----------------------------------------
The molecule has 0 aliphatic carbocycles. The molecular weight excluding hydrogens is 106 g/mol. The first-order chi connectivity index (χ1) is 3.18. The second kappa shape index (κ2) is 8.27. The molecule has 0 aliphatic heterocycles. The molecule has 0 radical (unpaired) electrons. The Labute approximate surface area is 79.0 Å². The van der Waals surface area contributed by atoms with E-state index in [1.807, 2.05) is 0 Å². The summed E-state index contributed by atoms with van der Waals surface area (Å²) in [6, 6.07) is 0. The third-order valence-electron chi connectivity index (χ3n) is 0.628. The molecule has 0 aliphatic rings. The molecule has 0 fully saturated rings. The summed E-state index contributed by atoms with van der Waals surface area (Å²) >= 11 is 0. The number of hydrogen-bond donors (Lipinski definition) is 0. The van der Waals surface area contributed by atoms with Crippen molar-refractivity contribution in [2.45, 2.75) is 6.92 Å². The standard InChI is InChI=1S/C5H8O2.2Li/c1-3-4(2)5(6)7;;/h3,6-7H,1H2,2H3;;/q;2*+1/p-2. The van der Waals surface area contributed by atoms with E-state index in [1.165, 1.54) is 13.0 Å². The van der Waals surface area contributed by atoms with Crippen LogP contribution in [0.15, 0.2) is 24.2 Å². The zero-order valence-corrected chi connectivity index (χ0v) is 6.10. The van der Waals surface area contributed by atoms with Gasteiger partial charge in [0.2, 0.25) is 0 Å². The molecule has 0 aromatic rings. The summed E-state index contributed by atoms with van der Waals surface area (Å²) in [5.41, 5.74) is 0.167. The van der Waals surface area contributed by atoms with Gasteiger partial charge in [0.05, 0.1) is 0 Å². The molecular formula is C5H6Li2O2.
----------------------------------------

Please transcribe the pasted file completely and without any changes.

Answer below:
The molecule has 0 aliphatic carbocycles. The molecular weight excluding hydrogens is 106 g/mol. The first-order chi connectivity index (χ1) is 3.18. The second kappa shape index (κ2) is 8.27. The molecule has 0 aliphatic heterocycles. The molecule has 0 radical (unpaired) electrons. The Labute approximate surface area is 79.0 Å². The van der Waals surface area contributed by atoms with E-state index in [1.807, 2.05) is 0 Å². The summed E-state index contributed by atoms with van der Waals surface area (Å²) in [6, 6.07) is 0. The third-order valence-electron chi connectivity index (χ3n) is 0.628. The molecule has 0 aliphatic rings. The molecule has 0 fully saturated rings. The summed E-state index contributed by atoms with van der Waals surface area (Å²) >= 11 is 0. The number of hydrogen-bond donors (Lipinski definition) is 0. The van der Waals surface area contributed by atoms with Crippen molar-refractivity contribution in [2.45, 2.75) is 6.92 Å². The standard InChI is InChI=1S/C5H8O2.2Li/c1-3-4(2)5(6)7;;/h3,6-7H,1H2,2H3;;/q;2*+1/p-2. The van der Waals surface area contributed by atoms with E-state index in [1.165, 1.54) is 13.0 Å². The van der Waals surface area contributed by atoms with Crippen LogP contribution in [0.15, 0.2) is 24.2 Å². The zero-order valence-corrected chi connectivity index (χ0v) is 6.10. The van der Waals surface area contributed by atoms with Gasteiger partial charge in [0.2, 0.25) is 0 Å². The molecule has 0 aromatic rings. The summed E-state index contributed by atoms with van der Waals surface area (Å²) in [5.41, 5.74) is 0.167. The van der Waals surface area contributed by atoms with Gasteiger partial charge in [0.05, 0.1) is 0 Å². The molecular formula is C5H6Li2O2.